His hand grasps for a partner, craving a touch that isn't there.
He awakes with a jerk, blinking into awareness and staring into the plain, whitewashed walls around him.
Sterile, plain, empty, void of life.
Almost like him. He too is void of all colors, all life. He would say that he's always hated the color white, which seems to overtake everything here, especially him, if he could remember back that far. The concept of always seems so vast to him, now, a phrase he can barely comprehend.
Either way, he has a feeling.
Feelings are really all he had these days.
Before he can dwell anymore in his morose thoughts, the door is pushed open with a loud squeak.
"How are you doing, honey?" the big, motherly woman questions as she bustles in, setting a tray down in his lap.
He hates her tone, how she always treats him like he is ten. Of course, if they told him he was, he would have no choice but to believe it. This is yet another thing he hates, having to rely so much on these people.
He doesn't answer, just stares dismally at the tray of food in front of him, if it can really be called such; he isn't so sure.
She doesn't seem to be offended by his lack of response, doesn't seem to even notice, for she just continues, "How did you sleep?"
He looks away, unwilling to tell her about his strange dreams. Perhaps not dreams at all; perhaps memories. Memories now that seem long forgotten. He doesn't know. Still, he won't tell her of how he craves the comfort he had found in this dream person's touch.
Comfort that he no longer knows.
Then again, he doesn't really know anything, anymore.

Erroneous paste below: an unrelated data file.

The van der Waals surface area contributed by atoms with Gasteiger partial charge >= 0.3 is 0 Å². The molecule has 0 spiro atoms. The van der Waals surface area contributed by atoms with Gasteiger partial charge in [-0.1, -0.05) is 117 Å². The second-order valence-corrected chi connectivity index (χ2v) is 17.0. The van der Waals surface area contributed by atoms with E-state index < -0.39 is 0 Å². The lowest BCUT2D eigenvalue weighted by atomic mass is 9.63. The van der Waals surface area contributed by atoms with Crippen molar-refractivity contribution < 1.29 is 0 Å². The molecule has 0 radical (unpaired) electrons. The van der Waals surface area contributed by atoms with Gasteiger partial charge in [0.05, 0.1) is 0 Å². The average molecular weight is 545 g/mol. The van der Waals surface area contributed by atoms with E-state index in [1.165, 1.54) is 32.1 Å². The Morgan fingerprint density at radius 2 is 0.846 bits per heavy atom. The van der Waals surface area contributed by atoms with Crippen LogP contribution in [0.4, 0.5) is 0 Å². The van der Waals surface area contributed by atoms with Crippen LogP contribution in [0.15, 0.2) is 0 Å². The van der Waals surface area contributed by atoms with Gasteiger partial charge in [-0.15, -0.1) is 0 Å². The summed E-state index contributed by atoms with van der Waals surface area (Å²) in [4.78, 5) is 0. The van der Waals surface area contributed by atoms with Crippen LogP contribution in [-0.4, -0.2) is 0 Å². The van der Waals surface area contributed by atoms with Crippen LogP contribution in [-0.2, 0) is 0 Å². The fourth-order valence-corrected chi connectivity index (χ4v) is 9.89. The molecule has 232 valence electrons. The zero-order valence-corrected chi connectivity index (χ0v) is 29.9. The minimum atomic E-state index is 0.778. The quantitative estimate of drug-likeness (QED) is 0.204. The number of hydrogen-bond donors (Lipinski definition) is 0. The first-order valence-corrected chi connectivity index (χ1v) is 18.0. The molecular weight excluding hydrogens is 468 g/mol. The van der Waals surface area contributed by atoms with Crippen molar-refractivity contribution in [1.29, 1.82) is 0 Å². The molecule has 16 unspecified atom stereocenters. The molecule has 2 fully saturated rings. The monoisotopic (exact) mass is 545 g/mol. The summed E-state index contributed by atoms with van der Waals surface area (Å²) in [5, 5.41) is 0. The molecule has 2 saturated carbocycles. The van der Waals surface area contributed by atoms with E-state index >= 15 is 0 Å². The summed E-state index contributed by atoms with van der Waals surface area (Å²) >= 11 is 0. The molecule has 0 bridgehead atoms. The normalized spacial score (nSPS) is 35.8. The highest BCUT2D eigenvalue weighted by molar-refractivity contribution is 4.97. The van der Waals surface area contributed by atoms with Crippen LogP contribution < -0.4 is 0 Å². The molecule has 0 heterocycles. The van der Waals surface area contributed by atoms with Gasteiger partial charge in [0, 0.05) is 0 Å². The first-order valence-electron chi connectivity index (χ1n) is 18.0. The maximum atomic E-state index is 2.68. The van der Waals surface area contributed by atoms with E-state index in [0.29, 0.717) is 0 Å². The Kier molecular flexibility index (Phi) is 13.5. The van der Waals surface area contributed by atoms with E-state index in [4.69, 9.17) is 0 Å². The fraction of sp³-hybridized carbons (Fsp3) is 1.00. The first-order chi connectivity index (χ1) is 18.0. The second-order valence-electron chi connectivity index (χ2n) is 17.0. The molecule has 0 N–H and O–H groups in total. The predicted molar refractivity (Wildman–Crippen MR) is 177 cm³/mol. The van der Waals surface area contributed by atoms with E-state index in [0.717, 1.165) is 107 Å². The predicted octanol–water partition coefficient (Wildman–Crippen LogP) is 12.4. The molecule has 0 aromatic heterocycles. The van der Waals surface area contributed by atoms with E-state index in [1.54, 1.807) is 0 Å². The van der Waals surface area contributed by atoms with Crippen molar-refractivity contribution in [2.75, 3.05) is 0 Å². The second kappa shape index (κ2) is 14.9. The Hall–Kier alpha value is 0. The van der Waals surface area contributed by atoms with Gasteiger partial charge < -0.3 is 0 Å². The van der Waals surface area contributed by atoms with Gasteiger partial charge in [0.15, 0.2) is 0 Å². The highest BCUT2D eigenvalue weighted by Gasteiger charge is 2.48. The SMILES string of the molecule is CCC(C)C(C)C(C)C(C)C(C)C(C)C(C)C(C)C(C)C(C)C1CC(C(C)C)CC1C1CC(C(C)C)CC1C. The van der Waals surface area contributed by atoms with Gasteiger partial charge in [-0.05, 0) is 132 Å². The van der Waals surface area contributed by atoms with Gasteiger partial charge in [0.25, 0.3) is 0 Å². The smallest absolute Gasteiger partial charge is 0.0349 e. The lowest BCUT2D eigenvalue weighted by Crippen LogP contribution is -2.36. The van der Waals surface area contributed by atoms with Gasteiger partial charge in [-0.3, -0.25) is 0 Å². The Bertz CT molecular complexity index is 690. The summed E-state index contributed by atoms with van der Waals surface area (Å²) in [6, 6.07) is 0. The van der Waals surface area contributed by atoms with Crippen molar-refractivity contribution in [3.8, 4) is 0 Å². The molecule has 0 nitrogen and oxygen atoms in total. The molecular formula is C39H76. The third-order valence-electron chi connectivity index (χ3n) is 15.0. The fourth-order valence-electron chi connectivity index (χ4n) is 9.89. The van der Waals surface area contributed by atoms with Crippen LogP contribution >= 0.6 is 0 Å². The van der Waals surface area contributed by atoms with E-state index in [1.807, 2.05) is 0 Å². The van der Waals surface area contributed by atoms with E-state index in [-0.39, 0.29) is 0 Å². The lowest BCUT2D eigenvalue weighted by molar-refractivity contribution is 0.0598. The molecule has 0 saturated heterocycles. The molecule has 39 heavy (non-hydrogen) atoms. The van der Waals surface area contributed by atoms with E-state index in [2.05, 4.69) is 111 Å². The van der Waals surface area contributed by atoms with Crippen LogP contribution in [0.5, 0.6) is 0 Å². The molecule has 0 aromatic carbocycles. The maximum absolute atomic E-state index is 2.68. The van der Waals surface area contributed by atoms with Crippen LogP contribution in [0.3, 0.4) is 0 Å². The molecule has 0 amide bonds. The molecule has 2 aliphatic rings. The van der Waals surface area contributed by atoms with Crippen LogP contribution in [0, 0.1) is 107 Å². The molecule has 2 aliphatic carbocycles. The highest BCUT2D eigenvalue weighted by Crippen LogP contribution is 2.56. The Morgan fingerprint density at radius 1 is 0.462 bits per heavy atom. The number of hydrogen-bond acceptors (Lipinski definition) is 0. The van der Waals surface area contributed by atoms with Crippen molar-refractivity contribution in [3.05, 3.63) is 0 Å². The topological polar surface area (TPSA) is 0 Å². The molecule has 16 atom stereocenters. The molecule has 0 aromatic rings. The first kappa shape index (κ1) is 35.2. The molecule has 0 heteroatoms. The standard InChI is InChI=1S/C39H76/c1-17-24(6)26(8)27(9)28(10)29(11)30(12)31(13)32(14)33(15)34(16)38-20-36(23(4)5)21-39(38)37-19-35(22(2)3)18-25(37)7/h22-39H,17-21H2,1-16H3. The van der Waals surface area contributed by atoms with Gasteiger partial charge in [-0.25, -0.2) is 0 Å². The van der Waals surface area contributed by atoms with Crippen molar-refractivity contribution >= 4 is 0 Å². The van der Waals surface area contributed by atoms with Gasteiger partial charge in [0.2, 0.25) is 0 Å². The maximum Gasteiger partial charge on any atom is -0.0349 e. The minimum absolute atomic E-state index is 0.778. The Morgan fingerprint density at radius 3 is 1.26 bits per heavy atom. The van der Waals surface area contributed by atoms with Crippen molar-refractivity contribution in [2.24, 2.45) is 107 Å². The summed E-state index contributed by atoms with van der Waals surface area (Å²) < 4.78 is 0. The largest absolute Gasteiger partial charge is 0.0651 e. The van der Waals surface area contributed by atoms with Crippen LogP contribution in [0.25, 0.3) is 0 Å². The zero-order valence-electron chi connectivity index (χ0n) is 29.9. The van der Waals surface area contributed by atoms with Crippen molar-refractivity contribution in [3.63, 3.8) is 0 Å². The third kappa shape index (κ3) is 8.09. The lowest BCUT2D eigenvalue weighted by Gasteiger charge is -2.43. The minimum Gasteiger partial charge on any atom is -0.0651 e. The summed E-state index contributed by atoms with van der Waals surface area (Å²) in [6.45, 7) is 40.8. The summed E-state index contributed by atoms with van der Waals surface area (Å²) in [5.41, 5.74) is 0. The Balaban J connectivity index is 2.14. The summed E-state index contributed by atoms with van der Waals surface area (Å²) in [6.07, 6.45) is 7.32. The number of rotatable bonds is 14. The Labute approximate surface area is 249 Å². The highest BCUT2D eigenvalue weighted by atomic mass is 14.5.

"Marcus?" the woman questions, worry filling her voice. He glances up with disinterested eyes. Yet another thing seems unfamiliar to him: his own name.
"I'm going to check on other patients now, dear. I'll come see you later."
She pauses for a moment, as if expecting a response. Foolish woman; doesn't she recall that he never responds?
He doesn't even glance at her; instead, he stares out the window and silently wills her away. He doesn't turn around until she emits a disappointed sigh, hears her receding footsteps, and finally the heavy wooden door swings closed.
He's grateful that she's gone.
He's always alone, it seems. Even when he isn't, when the obnoxious, overbearing woman or the cold-handed, graying and frazzled man come in, he feels as if he is. That's okay, though, really; being alone is better than being with these unknown, overly friendly people.
Everything is unknown, now.
He falls back against the thin pillows with a sigh, wearied by his wandering thoughts.
Perhaps he can sleep again, and dream of that nameless memory.
At least he feels something familiar then.
Days pass; he doesn't know how many, as he doesn't bother to keep track. It's too depressing to, really, and he can't help but wonder if his life before was this dull. Perhaps that was why he didn't remember it; perhaps nothing prior to this had been worth remembering, really.
He hopes that isn't it.
The overbearing, motherly nurse comes in sometimes with food and tries to make him to speak. He won't. She wonders sometimes if he can talk, but he doesn't bother to alleviate her fears. Another one comes in, occasionally, a short blond woman who doesn't bother to stay and chat, just checks his temperature, gives him painkillers, and leaves.
He likes her better than the other one, and wishes he dealt solely with her.
At least she doesn't attempt to force him to talk; she leaves him alone to the peace and quiet.
He can almost pretend she isn't there.
He doesn't know how long he's been here, lying in this whitewashed room with the stale blue curtains that give barely a glimpse of the life beyond. He doesn't like to think about that, either. He doesn't like to think that he has nowhere else to go, that he knows nothing besides what is in this room; perhaps that, above anything, is what keeps him here.
Perhaps he is too scared about this unfamiliar world that lurks beyond the walls of this small, sterile sanctuary.
Not that he found peace in it, anyway.
But then again, he didn't know of any place where he could.
He didn't know anything, anymore.
"Marcus," the man says to him, looking at him over a clipboard that rests on the end of his bed.